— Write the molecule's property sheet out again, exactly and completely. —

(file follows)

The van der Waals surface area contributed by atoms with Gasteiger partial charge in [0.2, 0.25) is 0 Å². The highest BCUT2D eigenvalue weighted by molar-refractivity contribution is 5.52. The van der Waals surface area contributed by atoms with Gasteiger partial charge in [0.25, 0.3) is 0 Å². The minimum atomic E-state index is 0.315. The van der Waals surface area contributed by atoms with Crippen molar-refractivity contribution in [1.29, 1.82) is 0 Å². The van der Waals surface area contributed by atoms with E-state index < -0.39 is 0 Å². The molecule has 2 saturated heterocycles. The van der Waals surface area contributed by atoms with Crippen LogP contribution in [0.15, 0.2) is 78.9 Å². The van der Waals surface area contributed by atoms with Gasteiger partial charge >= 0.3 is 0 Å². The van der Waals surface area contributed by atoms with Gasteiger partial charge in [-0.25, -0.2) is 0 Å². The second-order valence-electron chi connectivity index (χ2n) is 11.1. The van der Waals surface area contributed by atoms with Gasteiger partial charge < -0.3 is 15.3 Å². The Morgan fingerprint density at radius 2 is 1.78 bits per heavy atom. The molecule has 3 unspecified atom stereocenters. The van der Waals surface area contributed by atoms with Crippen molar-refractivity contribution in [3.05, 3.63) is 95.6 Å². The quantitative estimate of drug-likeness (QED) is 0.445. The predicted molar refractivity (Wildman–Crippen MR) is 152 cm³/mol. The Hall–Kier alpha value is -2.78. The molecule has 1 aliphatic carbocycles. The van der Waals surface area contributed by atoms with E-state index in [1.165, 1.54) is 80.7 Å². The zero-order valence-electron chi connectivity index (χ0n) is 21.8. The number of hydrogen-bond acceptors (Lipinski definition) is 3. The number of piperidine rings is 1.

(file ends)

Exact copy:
The van der Waals surface area contributed by atoms with Gasteiger partial charge in [0.2, 0.25) is 0 Å². The highest BCUT2D eigenvalue weighted by molar-refractivity contribution is 5.52. The van der Waals surface area contributed by atoms with Gasteiger partial charge in [0.25, 0.3) is 0 Å². The minimum atomic E-state index is 0.315. The van der Waals surface area contributed by atoms with Crippen molar-refractivity contribution in [1.29, 1.82) is 0 Å². The van der Waals surface area contributed by atoms with E-state index < -0.39 is 0 Å². The molecule has 2 saturated heterocycles. The van der Waals surface area contributed by atoms with Crippen LogP contribution in [0.15, 0.2) is 78.9 Å². The van der Waals surface area contributed by atoms with Gasteiger partial charge >= 0.3 is 0 Å². The van der Waals surface area contributed by atoms with Gasteiger partial charge in [-0.25, -0.2) is 0 Å². The second-order valence-electron chi connectivity index (χ2n) is 11.1. The van der Waals surface area contributed by atoms with Gasteiger partial charge < -0.3 is 15.3 Å². The Morgan fingerprint density at radius 2 is 1.78 bits per heavy atom. The molecule has 3 unspecified atom stereocenters. The van der Waals surface area contributed by atoms with Crippen molar-refractivity contribution in [3.05, 3.63) is 95.6 Å². The quantitative estimate of drug-likeness (QED) is 0.445. The predicted molar refractivity (Wildman–Crippen MR) is 152 cm³/mol. The Hall–Kier alpha value is -2.78. The molecule has 1 aliphatic carbocycles. The van der Waals surface area contributed by atoms with E-state index in [1.165, 1.54) is 80.7 Å². The zero-order valence-electron chi connectivity index (χ0n) is 21.8. The number of hydrogen-bond acceptors (Lipinski definition) is 3. The number of piperidine rings is 1.